We need to eat to maintain our energy. Fat plays many important roles in the body as a food source:
- Fat provides a very important source of energy for the body as a whole, especially during fasting.
- Fat serves the skeletal muscles as an energy source during prolonged exercise.
- A healthy liver converts fats into a substance know as By-products formed when the body breaks down fat for energy. The ketones can accumulate in the blood and an excessive amount of ketones is called ketosis. which circulate around the body as a source of energy for the brain and other organs.
Managing symptoms, energy demands and nutrition are key components to successfully navigate FAOD.
- Illness. Illnesses associated with a poor appetite can endanger an individual with an FAOD. Wash hands frequently and avoid unnecessary infectious exposures.
- Fasting (length of time between meals). Avoiding prolonged fasting is a basis for treatment. The duration of safe fasting varies at different ages. Infants and young children may need to be wakened or reminded to eat at frequent intervals. Some children who are not good eaters may need snacks at bedtime or during the night. Some young children may need supplemental feeding or a feeding tube to provide continuous feeding until the body matures to handle an interval of time without food. Older children and adults need to follow a schedule for snacks regularly during the day to prevent an energy crisis.
Some treatments involve a low fat/high carbohydrate diet as individuals with FAODs do well with a regular source of carbohydrates during the day. Treatment can involve particular supplements or nutrients. Some patients benefit from medium chain triglyceride oil (MCT oil) or Dijolvi (triheptanoin), a special type of medium chain oil for the treatment of long chain FAOD. Nutritional plans vary based upon individual needs of the patient.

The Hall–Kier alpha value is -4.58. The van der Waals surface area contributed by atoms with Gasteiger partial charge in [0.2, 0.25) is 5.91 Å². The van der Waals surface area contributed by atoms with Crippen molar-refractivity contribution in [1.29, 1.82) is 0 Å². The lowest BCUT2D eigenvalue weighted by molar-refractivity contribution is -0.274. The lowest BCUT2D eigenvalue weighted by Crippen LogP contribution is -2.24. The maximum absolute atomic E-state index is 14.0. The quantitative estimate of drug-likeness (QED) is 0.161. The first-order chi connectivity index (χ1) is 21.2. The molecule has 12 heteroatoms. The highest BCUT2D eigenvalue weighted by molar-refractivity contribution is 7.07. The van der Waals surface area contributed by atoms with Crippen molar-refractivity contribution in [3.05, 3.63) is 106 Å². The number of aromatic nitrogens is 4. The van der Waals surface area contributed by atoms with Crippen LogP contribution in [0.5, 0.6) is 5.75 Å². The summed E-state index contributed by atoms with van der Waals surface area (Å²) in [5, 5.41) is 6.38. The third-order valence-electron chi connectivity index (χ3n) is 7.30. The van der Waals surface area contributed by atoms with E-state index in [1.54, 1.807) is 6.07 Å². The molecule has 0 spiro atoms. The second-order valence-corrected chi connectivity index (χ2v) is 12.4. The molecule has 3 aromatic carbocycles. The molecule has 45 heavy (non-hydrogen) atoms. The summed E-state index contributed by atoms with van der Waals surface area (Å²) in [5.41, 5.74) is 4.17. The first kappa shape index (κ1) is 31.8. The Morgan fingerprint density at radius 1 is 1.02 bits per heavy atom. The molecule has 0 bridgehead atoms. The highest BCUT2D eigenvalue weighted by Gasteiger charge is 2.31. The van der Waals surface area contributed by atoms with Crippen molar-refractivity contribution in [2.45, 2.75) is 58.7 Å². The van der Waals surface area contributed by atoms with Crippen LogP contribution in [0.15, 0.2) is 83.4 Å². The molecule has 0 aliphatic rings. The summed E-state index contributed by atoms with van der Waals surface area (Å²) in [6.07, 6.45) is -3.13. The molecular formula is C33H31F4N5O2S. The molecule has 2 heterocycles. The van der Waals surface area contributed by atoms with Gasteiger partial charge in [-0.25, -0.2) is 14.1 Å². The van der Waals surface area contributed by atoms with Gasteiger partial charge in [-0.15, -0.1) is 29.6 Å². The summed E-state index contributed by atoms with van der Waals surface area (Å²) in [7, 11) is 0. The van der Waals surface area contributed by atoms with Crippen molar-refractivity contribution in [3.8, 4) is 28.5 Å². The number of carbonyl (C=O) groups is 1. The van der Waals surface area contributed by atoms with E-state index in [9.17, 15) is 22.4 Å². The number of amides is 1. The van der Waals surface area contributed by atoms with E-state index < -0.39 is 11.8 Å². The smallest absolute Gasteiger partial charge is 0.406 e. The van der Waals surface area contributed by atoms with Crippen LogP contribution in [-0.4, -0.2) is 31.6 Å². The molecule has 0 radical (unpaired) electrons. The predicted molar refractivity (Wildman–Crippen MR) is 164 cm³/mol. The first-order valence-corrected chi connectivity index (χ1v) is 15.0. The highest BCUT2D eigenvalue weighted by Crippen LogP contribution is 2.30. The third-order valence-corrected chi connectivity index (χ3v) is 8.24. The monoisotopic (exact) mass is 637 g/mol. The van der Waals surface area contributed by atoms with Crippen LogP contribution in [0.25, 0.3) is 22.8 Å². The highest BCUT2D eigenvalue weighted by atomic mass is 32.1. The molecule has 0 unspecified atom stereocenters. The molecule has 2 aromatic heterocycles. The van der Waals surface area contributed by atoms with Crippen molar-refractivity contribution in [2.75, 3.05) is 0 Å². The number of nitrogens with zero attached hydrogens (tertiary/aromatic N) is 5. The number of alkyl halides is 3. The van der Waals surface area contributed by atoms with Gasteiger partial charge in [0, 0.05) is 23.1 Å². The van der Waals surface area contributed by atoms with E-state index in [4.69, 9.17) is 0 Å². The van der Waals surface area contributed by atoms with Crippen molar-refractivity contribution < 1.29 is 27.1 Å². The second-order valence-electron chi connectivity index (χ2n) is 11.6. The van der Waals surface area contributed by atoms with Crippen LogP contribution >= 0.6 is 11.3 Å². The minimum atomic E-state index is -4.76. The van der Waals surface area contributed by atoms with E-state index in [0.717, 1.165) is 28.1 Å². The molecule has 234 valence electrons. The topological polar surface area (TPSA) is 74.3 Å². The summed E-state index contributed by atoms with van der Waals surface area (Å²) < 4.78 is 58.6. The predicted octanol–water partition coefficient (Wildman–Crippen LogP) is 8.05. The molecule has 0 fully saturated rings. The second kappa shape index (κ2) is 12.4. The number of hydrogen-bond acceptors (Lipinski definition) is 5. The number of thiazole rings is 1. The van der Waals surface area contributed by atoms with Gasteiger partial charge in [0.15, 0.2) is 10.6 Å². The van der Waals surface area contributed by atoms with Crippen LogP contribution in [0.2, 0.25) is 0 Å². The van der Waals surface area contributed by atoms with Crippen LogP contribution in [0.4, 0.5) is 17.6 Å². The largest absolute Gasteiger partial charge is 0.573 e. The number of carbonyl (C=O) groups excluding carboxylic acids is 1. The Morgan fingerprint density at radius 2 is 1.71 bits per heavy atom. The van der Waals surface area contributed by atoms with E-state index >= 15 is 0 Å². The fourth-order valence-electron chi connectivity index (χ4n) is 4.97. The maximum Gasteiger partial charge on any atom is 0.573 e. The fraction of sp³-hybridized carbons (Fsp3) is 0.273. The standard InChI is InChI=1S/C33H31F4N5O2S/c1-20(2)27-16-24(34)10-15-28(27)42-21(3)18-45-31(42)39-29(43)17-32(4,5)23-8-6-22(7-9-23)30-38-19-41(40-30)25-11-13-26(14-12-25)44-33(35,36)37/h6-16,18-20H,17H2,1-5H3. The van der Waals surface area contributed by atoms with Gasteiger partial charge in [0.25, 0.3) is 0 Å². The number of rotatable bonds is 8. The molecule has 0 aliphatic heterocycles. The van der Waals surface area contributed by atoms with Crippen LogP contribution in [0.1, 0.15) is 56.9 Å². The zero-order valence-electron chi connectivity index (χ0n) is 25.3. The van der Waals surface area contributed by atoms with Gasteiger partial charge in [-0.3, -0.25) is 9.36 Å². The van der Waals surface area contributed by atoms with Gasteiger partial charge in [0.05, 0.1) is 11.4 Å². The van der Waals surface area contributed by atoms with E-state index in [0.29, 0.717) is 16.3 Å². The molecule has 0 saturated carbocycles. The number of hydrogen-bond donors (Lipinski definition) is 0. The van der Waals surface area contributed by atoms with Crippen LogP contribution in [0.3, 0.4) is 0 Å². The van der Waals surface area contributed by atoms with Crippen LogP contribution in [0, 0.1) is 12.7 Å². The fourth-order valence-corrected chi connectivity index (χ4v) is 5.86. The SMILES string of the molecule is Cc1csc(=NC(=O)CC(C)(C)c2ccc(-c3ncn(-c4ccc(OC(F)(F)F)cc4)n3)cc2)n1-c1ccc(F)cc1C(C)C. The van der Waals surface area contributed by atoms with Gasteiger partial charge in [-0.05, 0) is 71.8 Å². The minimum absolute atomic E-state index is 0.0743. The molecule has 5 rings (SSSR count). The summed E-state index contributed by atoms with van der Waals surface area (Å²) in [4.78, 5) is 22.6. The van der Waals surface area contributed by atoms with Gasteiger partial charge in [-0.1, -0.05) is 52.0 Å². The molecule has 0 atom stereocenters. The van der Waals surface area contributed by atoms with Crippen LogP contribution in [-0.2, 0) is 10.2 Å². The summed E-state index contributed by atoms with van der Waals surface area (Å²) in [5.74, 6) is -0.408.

The table below lists a few strategies used in the treatment of FAODs.
|Dietary Treatment and Supplements
|Rationale for Therapy
|Low Fat/High Protein and Carb Diet
|Ensures glucose or carbohydrates as a usable energy source. Reduces burden of fat for individuals who have trouble metabolizing fat. Usually a heart healthy diet provides an adequate amount of dietary fat.
|Carnitine binds the accumulating abnormal fat compounds in the body and facilitates their excretion. Supplementation may not be required if blood levels are normal. In carnitine uptake defect (CUD), carnitine is life-saving.
|Medium Chain Triglyceride (MCT) or Dijolvi (triheptanoin)
|In patients with long-chain A group of genetic conditions that affect how the body breaks down fats to make energy., these medium-chain supplements provide a safe and usable source of fat. Patients with MCAD deficiency should not use MCT oil or triheptanoin as they are toxic to them.
|It is a type of vitamin B. It helps in red blood cell production and aids in the release of energy from proteins.
|Riboflavin is a vitamin needed by certain enzymes to function. Specific FAODs may respond to a riboflavin supplement.
|CoQ10 or A relatively small fat-soluble organic (i.e., carbon-containing) molecule, found in membranes throughout the in the body. It readily transports both electrons and protons. Its many essential functions...
|A relatively small organic (i.e., carbon-containing) molecule whose presence is required in order for the biological activity of an enzyme to occur. Thus, coenzymes are a particular kind of cofactor. ... Q10 (CoQ10) is a substance that supports ATP production in the mitochondria. Supplementing with CoQ10 can help people with certain forms of FAOD reduce symptoms and improve energy
Research and development are underway to identify new treatments for FAODs. Visit the MitoAction website at www.mitoaction.org and INFORM at www.informnetwork.org to stay updated on current clinical trials.
Illness and Infection
If an illness or infection is associated with a diminished appetite and caloric intake is reduced, an FAOD patient is at risk of developing acute and potentially life-threatening symptoms. An individual may stop eating, start vomiting, become sleepy or unresponsive. At these times, hydration and IV fluid therapy with glucose is the best way to restore necessary energy to the body. This is provided in the ER setting.
Here are some helpful tips for a hospital visit:
Carry an emergency protocol provided by your doctor that explains the disorder and management recommendations.
- Wear a Medic Alert bracelet or similar device.
- Anticipate placement of an IV line for fluids with glucose.
- Make sure the ER physician is aware of all medication and supplements you are taking.
Important: Treatments for FAODs include various options beyond medication. A physician should always guide specific treatments. Patients should not take any supplements or try any treatment unless prescribed by a doctor.